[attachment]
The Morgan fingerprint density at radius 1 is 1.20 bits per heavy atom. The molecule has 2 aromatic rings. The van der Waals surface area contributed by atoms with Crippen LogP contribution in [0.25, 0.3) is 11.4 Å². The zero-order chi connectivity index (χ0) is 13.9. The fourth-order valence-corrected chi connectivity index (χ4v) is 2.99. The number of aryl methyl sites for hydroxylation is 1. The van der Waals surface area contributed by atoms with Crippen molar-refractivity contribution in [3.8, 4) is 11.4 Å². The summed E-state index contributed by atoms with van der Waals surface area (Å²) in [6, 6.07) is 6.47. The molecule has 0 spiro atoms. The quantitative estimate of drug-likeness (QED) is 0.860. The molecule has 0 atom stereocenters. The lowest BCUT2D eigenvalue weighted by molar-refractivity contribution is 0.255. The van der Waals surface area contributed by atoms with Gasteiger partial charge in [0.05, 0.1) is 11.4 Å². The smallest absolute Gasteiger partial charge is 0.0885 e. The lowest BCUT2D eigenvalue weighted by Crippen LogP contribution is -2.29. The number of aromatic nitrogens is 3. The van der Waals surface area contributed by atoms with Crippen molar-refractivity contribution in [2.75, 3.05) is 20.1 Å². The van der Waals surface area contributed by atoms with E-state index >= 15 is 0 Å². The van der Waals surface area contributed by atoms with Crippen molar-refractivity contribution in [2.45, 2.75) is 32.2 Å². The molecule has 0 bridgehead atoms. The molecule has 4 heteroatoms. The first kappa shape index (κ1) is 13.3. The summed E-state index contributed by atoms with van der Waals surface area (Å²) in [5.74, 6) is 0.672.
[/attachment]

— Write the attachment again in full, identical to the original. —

The Morgan fingerprint density at radius 1 is 1.20 bits per heavy atom. The molecule has 2 aromatic rings. The van der Waals surface area contributed by atoms with Crippen LogP contribution in [0.25, 0.3) is 11.4 Å². The zero-order chi connectivity index (χ0) is 13.9. The fourth-order valence-corrected chi connectivity index (χ4v) is 2.99. The number of aryl methyl sites for hydroxylation is 1. The van der Waals surface area contributed by atoms with Crippen molar-refractivity contribution in [3.8, 4) is 11.4 Å². The summed E-state index contributed by atoms with van der Waals surface area (Å²) in [6, 6.07) is 6.47. The molecule has 0 spiro atoms. The quantitative estimate of drug-likeness (QED) is 0.860. The molecule has 0 atom stereocenters. The lowest BCUT2D eigenvalue weighted by molar-refractivity contribution is 0.255. The van der Waals surface area contributed by atoms with Gasteiger partial charge in [0.05, 0.1) is 11.4 Å². The smallest absolute Gasteiger partial charge is 0.0885 e. The lowest BCUT2D eigenvalue weighted by Crippen LogP contribution is -2.29. The number of aromatic nitrogens is 3. The van der Waals surface area contributed by atoms with Crippen molar-refractivity contribution in [2.75, 3.05) is 20.1 Å². The van der Waals surface area contributed by atoms with E-state index >= 15 is 0 Å². The van der Waals surface area contributed by atoms with Crippen molar-refractivity contribution in [2.45, 2.75) is 32.2 Å². The molecule has 0 bridgehead atoms. The molecule has 4 heteroatoms. The first kappa shape index (κ1) is 13.3. The summed E-state index contributed by atoms with van der Waals surface area (Å²) in [5.74, 6) is 0.672.